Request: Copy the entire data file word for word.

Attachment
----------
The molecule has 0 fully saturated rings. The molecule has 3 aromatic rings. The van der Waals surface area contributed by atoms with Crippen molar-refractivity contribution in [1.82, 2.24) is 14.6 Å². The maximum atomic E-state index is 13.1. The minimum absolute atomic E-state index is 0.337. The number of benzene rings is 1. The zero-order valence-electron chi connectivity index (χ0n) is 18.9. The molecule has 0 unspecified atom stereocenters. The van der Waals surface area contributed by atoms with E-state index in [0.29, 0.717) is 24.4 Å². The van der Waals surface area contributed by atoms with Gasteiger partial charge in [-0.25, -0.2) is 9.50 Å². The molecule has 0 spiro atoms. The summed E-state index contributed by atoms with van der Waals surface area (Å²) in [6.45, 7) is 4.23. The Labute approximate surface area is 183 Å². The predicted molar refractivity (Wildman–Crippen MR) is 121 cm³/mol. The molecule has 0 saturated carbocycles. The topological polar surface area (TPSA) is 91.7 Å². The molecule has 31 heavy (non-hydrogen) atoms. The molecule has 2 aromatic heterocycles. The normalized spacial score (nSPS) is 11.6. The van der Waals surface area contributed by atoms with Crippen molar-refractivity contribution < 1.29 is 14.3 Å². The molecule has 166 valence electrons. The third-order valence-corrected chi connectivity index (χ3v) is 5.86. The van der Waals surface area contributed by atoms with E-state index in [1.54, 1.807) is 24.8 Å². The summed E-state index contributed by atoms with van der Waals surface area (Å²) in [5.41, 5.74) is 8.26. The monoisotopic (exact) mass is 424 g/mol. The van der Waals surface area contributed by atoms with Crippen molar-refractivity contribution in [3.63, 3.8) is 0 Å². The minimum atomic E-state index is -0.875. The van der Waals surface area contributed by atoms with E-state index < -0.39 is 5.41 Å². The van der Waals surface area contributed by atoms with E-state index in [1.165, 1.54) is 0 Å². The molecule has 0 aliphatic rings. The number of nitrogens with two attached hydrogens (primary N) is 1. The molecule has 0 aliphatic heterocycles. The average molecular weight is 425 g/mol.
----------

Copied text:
The molecule has 0 fully saturated rings. The molecule has 3 aromatic rings. The van der Waals surface area contributed by atoms with Crippen molar-refractivity contribution in [1.82, 2.24) is 14.6 Å². The maximum atomic E-state index is 13.1. The minimum absolute atomic E-state index is 0.337. The number of benzene rings is 1. The zero-order valence-electron chi connectivity index (χ0n) is 18.9. The molecule has 0 unspecified atom stereocenters. The van der Waals surface area contributed by atoms with E-state index in [0.29, 0.717) is 24.4 Å². The van der Waals surface area contributed by atoms with Gasteiger partial charge in [-0.25, -0.2) is 9.50 Å². The molecule has 0 spiro atoms. The summed E-state index contributed by atoms with van der Waals surface area (Å²) in [6.45, 7) is 4.23. The Labute approximate surface area is 183 Å². The predicted molar refractivity (Wildman–Crippen MR) is 121 cm³/mol. The molecule has 0 saturated carbocycles. The topological polar surface area (TPSA) is 91.7 Å². The molecule has 31 heavy (non-hydrogen) atoms. The molecule has 2 aromatic heterocycles. The normalized spacial score (nSPS) is 11.6. The van der Waals surface area contributed by atoms with Crippen molar-refractivity contribution < 1.29 is 14.3 Å². The molecule has 166 valence electrons. The third-order valence-corrected chi connectivity index (χ3v) is 5.86. The van der Waals surface area contributed by atoms with E-state index in [1.54, 1.807) is 24.8 Å². The summed E-state index contributed by atoms with van der Waals surface area (Å²) in [5.41, 5.74) is 8.26. The monoisotopic (exact) mass is 424 g/mol. The van der Waals surface area contributed by atoms with Crippen molar-refractivity contribution in [3.63, 3.8) is 0 Å². The minimum atomic E-state index is -0.875. The van der Waals surface area contributed by atoms with E-state index < -0.39 is 5.41 Å². The van der Waals surface area contributed by atoms with E-state index in [1.165, 1.54) is 0 Å². The molecule has 0 aliphatic rings. The number of nitrogens with two attached hydrogens (primary N) is 1. The molecule has 0 aliphatic heterocycles. The average molecular weight is 425 g/mol.